The changing face of Danish education



After Denmark’s parliament passed the Act on Municipal International Schools in 2015, the law allowing municipalities to establish their own public international schools sat on the books unused for six years. Columnist Sarah Redohl investigates.


Photographs: Unsplash

Text: Sarah Redohl


This fall Lolland International School in Maribo opened its doors. Although it may be Denmark’s first public international school, it’s unlikely to be the country’s last. In its inaugural year, the school enrolled twice as many students as anticipated and captured much attention from other municipalities across Denmark.


“There’s a misconception that expats can afford to send two or three children to private school, but a lot of times that’s not the case,” said Thomas Mulhern, administrative director of Globally Local, the Copenhagen-based consulting firm that assisted in the establishment of Lolland International School. Public international schools, which are free to students, would remove that barrier for international families and help attract and retain the international talent that is vital to Denmark’s economic growth, he said.


“During the past decade, international labour has been a key factor in the constant improvement of the Danish labour market,” said Søren Kjærsgaard Høfler, political consultant in global mobility at Dansk Industri (DI), an organisation representing approximately 18,500 companies across Denmark. According to a recent report from DI, the number of full-time foreign employees in Denmark has almost doubled in the past decade.


“We know how important foreign labour is for Denmark’s economy, so it’s understandable that municipalities have also seen that attracting internationals is good business,” Høfler said. “Public international schools are one way to attract and retain foreign labour.”


That’s why Globally Local aims to expand the public international school model throughout Denmark. “One municipality had to be the first to take that step,” Mulhern said. “Now other municipalities are saying, ‘If it can succeed there, why can’t it succeed here?’”


Currently, Mulhern is engaging with municipalities in every region of Denmark. He estimates three to five municipalities will establish public international schools of their own in the next five years. Globally Local is also working with Denmark’s Ministry of Education on the possibility of a broader strategy for public international schools.



“There’s a misconception that expats can afford to send two or three children to private school, but a lot of times that’s not the case.” - Thomas Mulhern, administrative director of Globally Local

Municipalities with a large existing international population are an obvious market for public international schools, Mulhern said, especially if private international schools in the area are full. However, there’s also the possibility of public international schools attracting foreign talent to other parts of the country.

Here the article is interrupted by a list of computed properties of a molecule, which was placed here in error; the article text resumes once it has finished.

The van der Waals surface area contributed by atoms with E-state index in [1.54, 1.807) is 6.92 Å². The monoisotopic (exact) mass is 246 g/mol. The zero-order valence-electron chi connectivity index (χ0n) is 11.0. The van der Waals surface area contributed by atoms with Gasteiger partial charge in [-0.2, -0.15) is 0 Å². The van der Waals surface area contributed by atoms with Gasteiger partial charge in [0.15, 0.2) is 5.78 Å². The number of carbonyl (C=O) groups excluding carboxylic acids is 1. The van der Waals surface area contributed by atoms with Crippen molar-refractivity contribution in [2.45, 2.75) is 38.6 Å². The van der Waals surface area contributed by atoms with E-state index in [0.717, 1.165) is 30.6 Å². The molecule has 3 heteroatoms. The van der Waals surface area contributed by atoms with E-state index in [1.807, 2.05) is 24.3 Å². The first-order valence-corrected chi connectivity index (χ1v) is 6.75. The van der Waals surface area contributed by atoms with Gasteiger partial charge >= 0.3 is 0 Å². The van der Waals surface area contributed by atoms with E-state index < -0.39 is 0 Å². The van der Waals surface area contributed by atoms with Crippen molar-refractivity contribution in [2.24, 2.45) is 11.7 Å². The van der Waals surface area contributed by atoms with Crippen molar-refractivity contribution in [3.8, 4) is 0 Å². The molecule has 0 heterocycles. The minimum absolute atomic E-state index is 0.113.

Since the establishment of Lolland International School, Principal Dominic Maher has fielded calls from prospective parents abroad and across Denmark. “We’ve seen four or five families move to Lolland from other parts of Denmark, and the international school was a key motivating factor for them,” he said.


According to Mulhern, there is a third category to consider when a municipality decides whether or not to invest in a public international school: Danish families. “When the law was written, a lot of municipalities weren’t sure they’d have enough internationals to justify the cost,” Mulhern said. “They weren’t thinking about the Danish families that could benefit.”


In fact, that mindset may be integral to expanding the model throughout Denmark. Maher has experienced the politics of establishing a public international school firsthand. Although the town council in Lolland voted in favour of the school, Maher said he could see it being a point of political debate.


“There is the question of whether or not this takes focus from Danish schools,” Maher said. “That political discussion needs to happen, though, to understand the benefits such a school might bring.” For example, Maher added, the improved problem solving, critical analysis, communication, and openness to new situations that research shows can result from bilingual education.


“With a bilingual model, we’re promoting internationalisation and integration at the same time,” Mulhern said. The public international school model may even impact Danish workplaces in the long term. “If you grow up with a diversity of languages and cultures as the status quo, that will carry over into the workforce.”


“I think everything changes once you see that there’s a narrow and a broad focus to this question,” Mulhern said. “The narrow version looks at expats and foreign workers, but the broad focus could change the entire education sector in Denmark.”

59 views0 comments

Recent Posts

See All